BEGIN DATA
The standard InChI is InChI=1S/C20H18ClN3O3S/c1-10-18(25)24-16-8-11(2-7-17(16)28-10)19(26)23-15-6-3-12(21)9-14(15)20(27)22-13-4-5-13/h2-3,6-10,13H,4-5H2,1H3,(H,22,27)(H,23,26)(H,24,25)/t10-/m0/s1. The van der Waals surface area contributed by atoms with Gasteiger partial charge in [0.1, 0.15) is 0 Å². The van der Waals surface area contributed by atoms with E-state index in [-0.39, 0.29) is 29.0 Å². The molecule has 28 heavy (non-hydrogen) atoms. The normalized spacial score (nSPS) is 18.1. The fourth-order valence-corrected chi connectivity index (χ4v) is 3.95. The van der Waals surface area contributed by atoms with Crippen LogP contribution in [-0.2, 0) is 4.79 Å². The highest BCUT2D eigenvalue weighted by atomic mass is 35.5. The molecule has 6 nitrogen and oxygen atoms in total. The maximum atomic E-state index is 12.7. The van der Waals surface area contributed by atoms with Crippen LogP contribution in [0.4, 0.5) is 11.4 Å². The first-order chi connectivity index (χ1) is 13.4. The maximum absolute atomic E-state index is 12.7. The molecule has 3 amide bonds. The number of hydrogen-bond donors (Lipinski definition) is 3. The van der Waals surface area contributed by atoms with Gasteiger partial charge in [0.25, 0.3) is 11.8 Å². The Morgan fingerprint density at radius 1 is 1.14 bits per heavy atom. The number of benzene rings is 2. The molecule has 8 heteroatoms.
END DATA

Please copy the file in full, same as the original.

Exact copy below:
The standard InChI is InChI=1S/C20H18ClN3O3S/c1-10-18(25)24-16-8-11(2-7-17(16)28-10)19(26)23-15-6-3-12(21)9-14(15)20(27)22-13-4-5-13/h2-3,6-10,13H,4-5H2,1H3,(H,22,27)(H,23,26)(H,24,25)/t10-/m0/s1. The van der Waals surface area contributed by atoms with Gasteiger partial charge in [0.1, 0.15) is 0 Å². The van der Waals surface area contributed by atoms with E-state index in [-0.39, 0.29) is 29.0 Å². The molecule has 28 heavy (non-hydrogen) atoms. The normalized spacial score (nSPS) is 18.1. The fourth-order valence-corrected chi connectivity index (χ4v) is 3.95. The van der Waals surface area contributed by atoms with Crippen LogP contribution in [-0.2, 0) is 4.79 Å². The highest BCUT2D eigenvalue weighted by atomic mass is 35.5. The molecule has 6 nitrogen and oxygen atoms in total. The maximum atomic E-state index is 12.7. The van der Waals surface area contributed by atoms with Crippen LogP contribution in [0.4, 0.5) is 11.4 Å². The first-order chi connectivity index (χ1) is 13.4. The maximum absolute atomic E-state index is 12.7. The molecule has 3 amide bonds. The number of hydrogen-bond donors (Lipinski definition) is 3. The van der Waals surface area contributed by atoms with Gasteiger partial charge in [0.25, 0.3) is 11.8 Å². The Morgan fingerprint density at radius 1 is 1.14 bits per heavy atom. The number of benzene rings is 2. The molecule has 8 heteroatoms.